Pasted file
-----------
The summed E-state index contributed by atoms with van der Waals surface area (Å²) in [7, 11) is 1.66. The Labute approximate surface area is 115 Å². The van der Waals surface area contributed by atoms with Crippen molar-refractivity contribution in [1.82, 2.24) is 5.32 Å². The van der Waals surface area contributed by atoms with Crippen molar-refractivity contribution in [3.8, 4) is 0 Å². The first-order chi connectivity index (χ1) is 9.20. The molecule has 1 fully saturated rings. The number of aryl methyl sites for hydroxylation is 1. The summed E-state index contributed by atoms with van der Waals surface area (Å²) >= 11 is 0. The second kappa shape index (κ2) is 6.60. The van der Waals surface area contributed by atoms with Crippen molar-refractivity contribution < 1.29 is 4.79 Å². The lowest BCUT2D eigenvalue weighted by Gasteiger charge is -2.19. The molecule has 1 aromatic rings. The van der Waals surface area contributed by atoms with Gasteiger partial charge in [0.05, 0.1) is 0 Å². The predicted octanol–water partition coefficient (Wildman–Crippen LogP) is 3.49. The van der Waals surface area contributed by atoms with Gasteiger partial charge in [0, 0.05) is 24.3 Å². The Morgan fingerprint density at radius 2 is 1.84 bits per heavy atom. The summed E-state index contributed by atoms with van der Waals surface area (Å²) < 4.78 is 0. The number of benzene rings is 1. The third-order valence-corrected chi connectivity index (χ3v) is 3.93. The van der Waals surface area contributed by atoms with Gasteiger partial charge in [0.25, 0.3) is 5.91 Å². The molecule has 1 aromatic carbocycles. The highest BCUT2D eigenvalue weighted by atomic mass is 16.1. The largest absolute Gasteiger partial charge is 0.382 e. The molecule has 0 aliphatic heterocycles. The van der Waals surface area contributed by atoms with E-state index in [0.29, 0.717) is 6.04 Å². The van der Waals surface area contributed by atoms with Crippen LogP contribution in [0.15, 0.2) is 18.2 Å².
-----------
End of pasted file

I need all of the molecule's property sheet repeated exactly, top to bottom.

The summed E-state index contributed by atoms with van der Waals surface area (Å²) in [7, 11) is 1.66. The Labute approximate surface area is 115 Å². The van der Waals surface area contributed by atoms with Crippen molar-refractivity contribution in [1.82, 2.24) is 5.32 Å². The van der Waals surface area contributed by atoms with Crippen molar-refractivity contribution in [3.8, 4) is 0 Å². The first-order chi connectivity index (χ1) is 9.20. The molecule has 1 fully saturated rings. The number of aryl methyl sites for hydroxylation is 1. The summed E-state index contributed by atoms with van der Waals surface area (Å²) >= 11 is 0. The second kappa shape index (κ2) is 6.60. The van der Waals surface area contributed by atoms with Crippen molar-refractivity contribution < 1.29 is 4.79 Å². The lowest BCUT2D eigenvalue weighted by Gasteiger charge is -2.19. The molecule has 1 aromatic rings. The van der Waals surface area contributed by atoms with Gasteiger partial charge in [0.05, 0.1) is 0 Å². The predicted octanol–water partition coefficient (Wildman–Crippen LogP) is 3.49. The van der Waals surface area contributed by atoms with Gasteiger partial charge in [0, 0.05) is 24.3 Å². The Morgan fingerprint density at radius 2 is 1.84 bits per heavy atom. The summed E-state index contributed by atoms with van der Waals surface area (Å²) < 4.78 is 0. The number of benzene rings is 1. The third-order valence-corrected chi connectivity index (χ3v) is 3.93. The van der Waals surface area contributed by atoms with Gasteiger partial charge in [0.25, 0.3) is 5.91 Å². The molecule has 1 aromatic carbocycles. The highest BCUT2D eigenvalue weighted by atomic mass is 16.1. The largest absolute Gasteiger partial charge is 0.382 e. The molecule has 0 aliphatic heterocycles. The van der Waals surface area contributed by atoms with E-state index in [0.29, 0.717) is 6.04 Å². The van der Waals surface area contributed by atoms with Crippen LogP contribution in [0.15, 0.2) is 18.2 Å².